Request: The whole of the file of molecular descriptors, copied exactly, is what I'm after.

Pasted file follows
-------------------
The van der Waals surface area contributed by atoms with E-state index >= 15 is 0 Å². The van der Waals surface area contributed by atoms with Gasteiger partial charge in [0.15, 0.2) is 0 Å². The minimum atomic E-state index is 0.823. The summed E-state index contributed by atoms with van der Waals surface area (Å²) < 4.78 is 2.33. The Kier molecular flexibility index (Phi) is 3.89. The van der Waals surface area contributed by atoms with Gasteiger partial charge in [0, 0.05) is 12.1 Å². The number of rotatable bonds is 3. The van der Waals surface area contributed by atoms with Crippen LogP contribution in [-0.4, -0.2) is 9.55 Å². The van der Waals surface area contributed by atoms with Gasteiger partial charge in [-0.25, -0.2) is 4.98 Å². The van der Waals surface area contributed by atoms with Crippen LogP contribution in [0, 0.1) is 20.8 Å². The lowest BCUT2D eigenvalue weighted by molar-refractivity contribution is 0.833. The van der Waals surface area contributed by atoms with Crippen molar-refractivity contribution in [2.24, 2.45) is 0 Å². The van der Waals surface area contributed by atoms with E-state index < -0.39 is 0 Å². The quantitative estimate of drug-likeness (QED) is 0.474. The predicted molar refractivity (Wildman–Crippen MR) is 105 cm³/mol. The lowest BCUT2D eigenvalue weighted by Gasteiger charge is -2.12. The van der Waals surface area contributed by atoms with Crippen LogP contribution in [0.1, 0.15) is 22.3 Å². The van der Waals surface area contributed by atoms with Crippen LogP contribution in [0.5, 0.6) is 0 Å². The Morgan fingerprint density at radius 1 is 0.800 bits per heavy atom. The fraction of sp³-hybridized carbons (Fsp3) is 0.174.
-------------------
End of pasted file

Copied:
The van der Waals surface area contributed by atoms with E-state index >= 15 is 0 Å². The van der Waals surface area contributed by atoms with Gasteiger partial charge in [0.15, 0.2) is 0 Å². The minimum atomic E-state index is 0.823. The summed E-state index contributed by atoms with van der Waals surface area (Å²) < 4.78 is 2.33. The Kier molecular flexibility index (Phi) is 3.89. The van der Waals surface area contributed by atoms with Gasteiger partial charge in [0, 0.05) is 12.1 Å². The number of rotatable bonds is 3. The van der Waals surface area contributed by atoms with Crippen LogP contribution in [-0.4, -0.2) is 9.55 Å². The van der Waals surface area contributed by atoms with Gasteiger partial charge in [-0.25, -0.2) is 4.98 Å². The van der Waals surface area contributed by atoms with Crippen LogP contribution in [0, 0.1) is 20.8 Å². The lowest BCUT2D eigenvalue weighted by molar-refractivity contribution is 0.833. The van der Waals surface area contributed by atoms with Crippen molar-refractivity contribution in [2.24, 2.45) is 0 Å². The van der Waals surface area contributed by atoms with E-state index < -0.39 is 0 Å². The quantitative estimate of drug-likeness (QED) is 0.474. The predicted molar refractivity (Wildman–Crippen MR) is 105 cm³/mol. The lowest BCUT2D eigenvalue weighted by Gasteiger charge is -2.12. The van der Waals surface area contributed by atoms with Crippen LogP contribution in [0.1, 0.15) is 22.3 Å². The van der Waals surface area contributed by atoms with Crippen LogP contribution in [0.5, 0.6) is 0 Å². The Morgan fingerprint density at radius 1 is 0.800 bits per heavy atom. The fraction of sp³-hybridized carbons (Fsp3) is 0.174.